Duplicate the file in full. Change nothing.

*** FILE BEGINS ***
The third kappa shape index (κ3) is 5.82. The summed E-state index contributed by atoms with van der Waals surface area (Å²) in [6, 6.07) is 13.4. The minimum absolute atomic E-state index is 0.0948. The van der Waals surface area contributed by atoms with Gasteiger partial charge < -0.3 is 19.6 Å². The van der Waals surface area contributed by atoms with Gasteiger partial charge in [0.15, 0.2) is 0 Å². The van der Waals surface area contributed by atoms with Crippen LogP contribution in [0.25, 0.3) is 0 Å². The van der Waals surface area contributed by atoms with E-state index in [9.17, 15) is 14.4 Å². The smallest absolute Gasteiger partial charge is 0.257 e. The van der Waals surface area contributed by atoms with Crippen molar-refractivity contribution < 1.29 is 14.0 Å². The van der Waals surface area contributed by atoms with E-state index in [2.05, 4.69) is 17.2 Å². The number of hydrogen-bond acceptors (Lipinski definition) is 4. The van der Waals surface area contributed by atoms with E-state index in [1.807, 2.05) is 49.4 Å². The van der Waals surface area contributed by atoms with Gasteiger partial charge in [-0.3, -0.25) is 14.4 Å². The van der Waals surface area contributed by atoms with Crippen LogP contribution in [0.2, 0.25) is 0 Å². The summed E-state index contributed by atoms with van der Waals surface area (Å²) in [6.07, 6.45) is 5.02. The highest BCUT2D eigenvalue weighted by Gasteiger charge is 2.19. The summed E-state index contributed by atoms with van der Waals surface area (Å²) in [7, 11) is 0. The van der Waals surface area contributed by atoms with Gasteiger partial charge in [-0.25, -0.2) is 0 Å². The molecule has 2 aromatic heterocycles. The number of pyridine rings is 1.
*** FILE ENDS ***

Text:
The third kappa shape index (κ3) is 5.82. The summed E-state index contributed by atoms with van der Waals surface area (Å²) in [6, 6.07) is 13.4. The minimum absolute atomic E-state index is 0.0948. The van der Waals surface area contributed by atoms with Gasteiger partial charge < -0.3 is 19.6 Å². The van der Waals surface area contributed by atoms with Gasteiger partial charge in [0.15, 0.2) is 0 Å². The van der Waals surface area contributed by atoms with Crippen LogP contribution in [0.25, 0.3) is 0 Å². The van der Waals surface area contributed by atoms with E-state index in [9.17, 15) is 14.4 Å². The smallest absolute Gasteiger partial charge is 0.257 e. The van der Waals surface area contributed by atoms with Crippen molar-refractivity contribution < 1.29 is 14.0 Å². The van der Waals surface area contributed by atoms with E-state index in [2.05, 4.69) is 17.2 Å². The number of hydrogen-bond acceptors (Lipinski definition) is 4. The van der Waals surface area contributed by atoms with E-state index in [1.807, 2.05) is 49.4 Å². The van der Waals surface area contributed by atoms with Gasteiger partial charge in [-0.3, -0.25) is 14.4 Å². The van der Waals surface area contributed by atoms with Crippen LogP contribution in [0.2, 0.25) is 0 Å². The summed E-state index contributed by atoms with van der Waals surface area (Å²) in [6.07, 6.45) is 5.02. The highest BCUT2D eigenvalue weighted by Gasteiger charge is 2.19. The summed E-state index contributed by atoms with van der Waals surface area (Å²) in [7, 11) is 0. The van der Waals surface area contributed by atoms with Gasteiger partial charge in [-0.25, -0.2) is 0 Å². The molecule has 2 aromatic heterocycles. The number of pyridine rings is 1.